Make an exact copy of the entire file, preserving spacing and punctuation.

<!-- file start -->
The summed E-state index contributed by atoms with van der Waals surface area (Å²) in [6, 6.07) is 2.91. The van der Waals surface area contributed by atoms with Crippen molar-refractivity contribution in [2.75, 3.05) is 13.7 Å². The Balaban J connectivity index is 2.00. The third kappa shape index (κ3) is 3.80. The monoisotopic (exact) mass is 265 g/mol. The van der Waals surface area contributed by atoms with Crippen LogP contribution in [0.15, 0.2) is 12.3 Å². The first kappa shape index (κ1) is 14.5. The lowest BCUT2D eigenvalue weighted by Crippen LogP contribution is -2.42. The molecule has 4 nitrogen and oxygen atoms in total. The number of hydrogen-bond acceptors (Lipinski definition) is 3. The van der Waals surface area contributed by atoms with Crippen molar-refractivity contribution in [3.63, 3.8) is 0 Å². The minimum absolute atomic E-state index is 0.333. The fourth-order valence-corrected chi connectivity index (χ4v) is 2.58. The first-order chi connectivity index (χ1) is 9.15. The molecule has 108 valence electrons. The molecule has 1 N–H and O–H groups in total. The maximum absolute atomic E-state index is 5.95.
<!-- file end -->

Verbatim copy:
The summed E-state index contributed by atoms with van der Waals surface area (Å²) in [6, 6.07) is 2.91. The van der Waals surface area contributed by atoms with Crippen molar-refractivity contribution in [2.75, 3.05) is 13.7 Å². The Balaban J connectivity index is 2.00. The third kappa shape index (κ3) is 3.80. The monoisotopic (exact) mass is 265 g/mol. The van der Waals surface area contributed by atoms with Crippen LogP contribution in [0.15, 0.2) is 12.3 Å². The first kappa shape index (κ1) is 14.5. The lowest BCUT2D eigenvalue weighted by Crippen LogP contribution is -2.42. The molecule has 4 nitrogen and oxygen atoms in total. The number of hydrogen-bond acceptors (Lipinski definition) is 3. The van der Waals surface area contributed by atoms with Crippen molar-refractivity contribution in [3.63, 3.8) is 0 Å². The minimum absolute atomic E-state index is 0.333. The fourth-order valence-corrected chi connectivity index (χ4v) is 2.58. The first-order chi connectivity index (χ1) is 9.15. The molecule has 108 valence electrons. The molecule has 1 N–H and O–H groups in total. The maximum absolute atomic E-state index is 5.95.